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    1. Surgical gloves may do the trick in handling the primula - we'll see.

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  4. Shame about the rash thing but the alternative creation is fabulous as always!

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  5. Another new flower to me - the Bauhinia is wonderful! I love that deep shade of pink and even if they don't last in a vase they do deserve a moment of glory so we can all admire them! I do like the way you always make sure your vases look lovely from both sides. :)

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    1. The Bauhinia tree is flowering especially well this year so I don't mind cutting a few of the flowering stems.

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  6. Another wonderful colourful arrangement Kris, I love that pink. But what really struck me about this post was the bright light in all your images. Even on a bright day the light is never like that here in winter. I now understand that you live in, what would be for me, summer all year! I noticed a bit of the same thing when I moved to Italy where the light is totally different to the UK but to have bright light as you do in winter is wonderful.

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    1. We do get a lot of bright sunny days, even this time of year (although we're absolutely socked in by fog this morning), and it helps that we have floor to ceiling windows on one side of the house. I also turn on every light in the kitchen and the adjoining dining room area before taking photos.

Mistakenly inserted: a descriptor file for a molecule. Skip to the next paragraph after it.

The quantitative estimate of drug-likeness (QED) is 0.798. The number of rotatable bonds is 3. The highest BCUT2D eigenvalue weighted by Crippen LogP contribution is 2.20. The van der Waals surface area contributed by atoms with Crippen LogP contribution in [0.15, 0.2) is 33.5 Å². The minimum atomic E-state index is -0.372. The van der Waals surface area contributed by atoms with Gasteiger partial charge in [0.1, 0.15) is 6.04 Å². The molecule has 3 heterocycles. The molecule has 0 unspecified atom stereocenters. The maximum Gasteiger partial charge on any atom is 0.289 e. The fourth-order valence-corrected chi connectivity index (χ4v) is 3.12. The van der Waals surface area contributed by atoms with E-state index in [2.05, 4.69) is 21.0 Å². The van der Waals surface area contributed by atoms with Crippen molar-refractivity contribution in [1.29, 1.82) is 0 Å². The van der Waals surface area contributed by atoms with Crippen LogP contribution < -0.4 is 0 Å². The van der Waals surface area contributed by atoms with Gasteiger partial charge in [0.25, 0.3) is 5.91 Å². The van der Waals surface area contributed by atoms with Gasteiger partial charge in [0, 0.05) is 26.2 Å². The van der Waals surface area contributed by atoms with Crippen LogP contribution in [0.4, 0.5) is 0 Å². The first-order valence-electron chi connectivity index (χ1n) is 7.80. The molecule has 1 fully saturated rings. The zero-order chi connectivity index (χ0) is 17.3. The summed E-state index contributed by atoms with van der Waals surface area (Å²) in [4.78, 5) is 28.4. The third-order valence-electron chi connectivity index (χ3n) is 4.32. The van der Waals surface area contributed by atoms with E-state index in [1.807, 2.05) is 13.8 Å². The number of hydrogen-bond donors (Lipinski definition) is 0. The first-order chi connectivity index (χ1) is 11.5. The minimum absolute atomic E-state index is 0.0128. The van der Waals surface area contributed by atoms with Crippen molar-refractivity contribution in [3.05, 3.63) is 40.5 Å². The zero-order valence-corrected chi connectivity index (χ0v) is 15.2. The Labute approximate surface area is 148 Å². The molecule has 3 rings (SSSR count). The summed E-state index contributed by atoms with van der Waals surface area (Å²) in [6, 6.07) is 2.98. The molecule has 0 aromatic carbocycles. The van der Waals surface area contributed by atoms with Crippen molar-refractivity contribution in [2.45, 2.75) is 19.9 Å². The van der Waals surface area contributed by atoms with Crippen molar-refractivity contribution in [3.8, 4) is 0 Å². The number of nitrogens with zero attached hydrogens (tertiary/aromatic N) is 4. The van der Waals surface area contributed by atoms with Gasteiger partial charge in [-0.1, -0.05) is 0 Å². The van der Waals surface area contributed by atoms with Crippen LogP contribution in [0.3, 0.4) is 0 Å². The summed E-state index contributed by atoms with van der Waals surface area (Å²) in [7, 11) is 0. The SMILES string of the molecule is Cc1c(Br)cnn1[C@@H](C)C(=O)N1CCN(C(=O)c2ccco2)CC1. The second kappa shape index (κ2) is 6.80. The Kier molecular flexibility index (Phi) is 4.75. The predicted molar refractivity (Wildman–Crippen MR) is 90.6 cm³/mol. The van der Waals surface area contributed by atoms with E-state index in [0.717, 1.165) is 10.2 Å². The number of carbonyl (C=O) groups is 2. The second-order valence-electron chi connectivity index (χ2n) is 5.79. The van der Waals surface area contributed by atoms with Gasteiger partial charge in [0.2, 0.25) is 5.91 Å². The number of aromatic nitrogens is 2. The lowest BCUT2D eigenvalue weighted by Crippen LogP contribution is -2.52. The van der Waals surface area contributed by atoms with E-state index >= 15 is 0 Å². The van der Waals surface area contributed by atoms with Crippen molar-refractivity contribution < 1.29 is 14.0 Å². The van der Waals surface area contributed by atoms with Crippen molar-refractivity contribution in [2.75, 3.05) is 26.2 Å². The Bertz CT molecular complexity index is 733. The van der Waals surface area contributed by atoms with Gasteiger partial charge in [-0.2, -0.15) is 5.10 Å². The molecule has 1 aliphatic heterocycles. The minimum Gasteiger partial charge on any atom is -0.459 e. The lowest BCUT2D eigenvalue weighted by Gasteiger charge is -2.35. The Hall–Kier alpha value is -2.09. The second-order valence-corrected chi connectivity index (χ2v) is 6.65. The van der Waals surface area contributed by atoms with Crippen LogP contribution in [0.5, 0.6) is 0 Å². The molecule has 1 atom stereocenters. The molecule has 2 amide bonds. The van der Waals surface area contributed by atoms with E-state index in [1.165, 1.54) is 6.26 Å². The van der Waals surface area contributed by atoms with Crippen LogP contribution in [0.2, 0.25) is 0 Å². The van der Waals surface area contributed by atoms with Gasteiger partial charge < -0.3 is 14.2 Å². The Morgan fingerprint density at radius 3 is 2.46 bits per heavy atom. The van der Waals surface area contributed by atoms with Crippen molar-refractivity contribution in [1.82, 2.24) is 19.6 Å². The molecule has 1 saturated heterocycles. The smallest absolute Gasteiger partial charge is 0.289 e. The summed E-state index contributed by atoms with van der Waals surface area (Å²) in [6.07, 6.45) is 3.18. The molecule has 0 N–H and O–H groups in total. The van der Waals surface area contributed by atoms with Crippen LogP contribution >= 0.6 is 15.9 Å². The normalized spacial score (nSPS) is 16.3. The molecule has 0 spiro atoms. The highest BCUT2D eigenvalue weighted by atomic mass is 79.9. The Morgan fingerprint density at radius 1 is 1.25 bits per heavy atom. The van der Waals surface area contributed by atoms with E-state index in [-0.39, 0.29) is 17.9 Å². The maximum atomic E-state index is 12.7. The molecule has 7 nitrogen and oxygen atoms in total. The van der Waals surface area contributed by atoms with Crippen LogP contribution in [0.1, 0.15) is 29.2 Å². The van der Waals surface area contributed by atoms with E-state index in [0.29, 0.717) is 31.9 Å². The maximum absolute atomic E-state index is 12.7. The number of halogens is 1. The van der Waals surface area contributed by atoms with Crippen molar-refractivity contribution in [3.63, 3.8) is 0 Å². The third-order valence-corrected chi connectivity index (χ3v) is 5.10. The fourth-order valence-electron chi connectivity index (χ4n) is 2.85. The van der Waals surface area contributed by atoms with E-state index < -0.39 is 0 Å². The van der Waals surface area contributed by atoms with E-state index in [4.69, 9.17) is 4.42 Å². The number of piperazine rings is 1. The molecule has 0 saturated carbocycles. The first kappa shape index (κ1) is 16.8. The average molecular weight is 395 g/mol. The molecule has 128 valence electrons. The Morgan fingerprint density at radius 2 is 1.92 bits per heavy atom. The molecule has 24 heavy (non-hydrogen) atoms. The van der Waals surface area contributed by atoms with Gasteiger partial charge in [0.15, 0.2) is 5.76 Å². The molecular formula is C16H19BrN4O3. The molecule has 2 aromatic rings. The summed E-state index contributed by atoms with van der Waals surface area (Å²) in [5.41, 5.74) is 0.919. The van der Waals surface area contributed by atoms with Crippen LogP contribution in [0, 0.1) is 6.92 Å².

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  7. We have a variety of Cuphea popular in Central Texas that has an arrangement of red and purple suggesting (sort of!) a bat's face. I'd supposed it was well liked because of our free-tailed bat population (it is actually called "bat faced cuphea in nurseries here) but I was wrong. While that might be part of the appeal, people like/d it because of its reliability and sturdy nature, belied by the delicate appearance of the blooms. And while the deep purple and red combination is striking in what is often the harshly bright light of Texas, the lighter pink and purple colors in yours is so appealing! And you are right - the hummingbirds adore it. I'm glad for this reminder to to hunt for more in the nursery when spring shopping.

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    1. The bat-faced Cuphea llavea is sold here too, Deb, but it hasn't proven as durable as C. x ignea in my garden. The red and purple variety of C. llavea is the most common type here but, occasionally, you can find a pink and purple variety - maybe it'll show up out your way this year.

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  8. Beautiful! You have such great color blends.

    I still have rose pruning bouquets everywhere, colors not nearly so well blended.

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    1. But they're roses! They can't help but to be beautiful in any combination!

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  9. What opulent rich colours! Gorgeous. I would love to be able grow Bauhinia.

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    1. I wish it lasted longer in a vase, Chloris, but it's a beautiful flower.

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  10. Those Breath of Heaven flowers are so sweet!

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    1. And the foliage smell, well, heavenly so it's a great addition to the garden.